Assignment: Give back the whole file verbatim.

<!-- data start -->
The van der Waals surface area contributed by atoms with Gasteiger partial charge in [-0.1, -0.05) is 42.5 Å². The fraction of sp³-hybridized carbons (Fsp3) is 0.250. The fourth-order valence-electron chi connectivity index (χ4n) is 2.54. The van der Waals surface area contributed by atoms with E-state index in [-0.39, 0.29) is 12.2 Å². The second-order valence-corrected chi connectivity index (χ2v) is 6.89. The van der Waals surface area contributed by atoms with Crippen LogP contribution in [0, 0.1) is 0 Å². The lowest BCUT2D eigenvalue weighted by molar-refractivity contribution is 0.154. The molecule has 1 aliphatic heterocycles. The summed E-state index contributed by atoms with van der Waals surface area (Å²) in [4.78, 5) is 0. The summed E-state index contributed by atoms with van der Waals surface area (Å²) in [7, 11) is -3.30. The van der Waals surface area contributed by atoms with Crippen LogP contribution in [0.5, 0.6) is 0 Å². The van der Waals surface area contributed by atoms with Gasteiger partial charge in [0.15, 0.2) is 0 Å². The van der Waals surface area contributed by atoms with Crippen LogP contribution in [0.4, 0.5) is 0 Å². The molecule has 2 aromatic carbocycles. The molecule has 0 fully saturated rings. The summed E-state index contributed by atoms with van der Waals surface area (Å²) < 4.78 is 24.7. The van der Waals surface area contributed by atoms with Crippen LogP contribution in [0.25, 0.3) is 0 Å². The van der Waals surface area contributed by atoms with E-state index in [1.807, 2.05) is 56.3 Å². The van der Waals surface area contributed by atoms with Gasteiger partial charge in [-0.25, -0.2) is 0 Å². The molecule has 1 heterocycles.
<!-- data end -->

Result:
The van der Waals surface area contributed by atoms with Gasteiger partial charge in [-0.1, -0.05) is 42.5 Å². The fraction of sp³-hybridized carbons (Fsp3) is 0.250. The fourth-order valence-electron chi connectivity index (χ4n) is 2.54. The van der Waals surface area contributed by atoms with E-state index in [-0.39, 0.29) is 12.2 Å². The second-order valence-corrected chi connectivity index (χ2v) is 6.89. The van der Waals surface area contributed by atoms with Crippen LogP contribution in [0, 0.1) is 0 Å². The lowest BCUT2D eigenvalue weighted by molar-refractivity contribution is 0.154. The molecule has 1 aliphatic heterocycles. The summed E-state index contributed by atoms with van der Waals surface area (Å²) in [4.78, 5) is 0. The summed E-state index contributed by atoms with van der Waals surface area (Å²) in [7, 11) is -3.30. The van der Waals surface area contributed by atoms with Crippen LogP contribution in [0.5, 0.6) is 0 Å². The van der Waals surface area contributed by atoms with Gasteiger partial charge in [0.15, 0.2) is 0 Å². The van der Waals surface area contributed by atoms with Crippen LogP contribution in [0.4, 0.5) is 0 Å². The molecule has 2 aromatic carbocycles. The molecule has 0 fully saturated rings. The summed E-state index contributed by atoms with van der Waals surface area (Å²) < 4.78 is 24.7. The van der Waals surface area contributed by atoms with Crippen LogP contribution in [0.25, 0.3) is 0 Å². The van der Waals surface area contributed by atoms with E-state index in [1.807, 2.05) is 56.3 Å². The van der Waals surface area contributed by atoms with Gasteiger partial charge in [-0.25, -0.2) is 0 Å². The molecule has 1 heterocycles.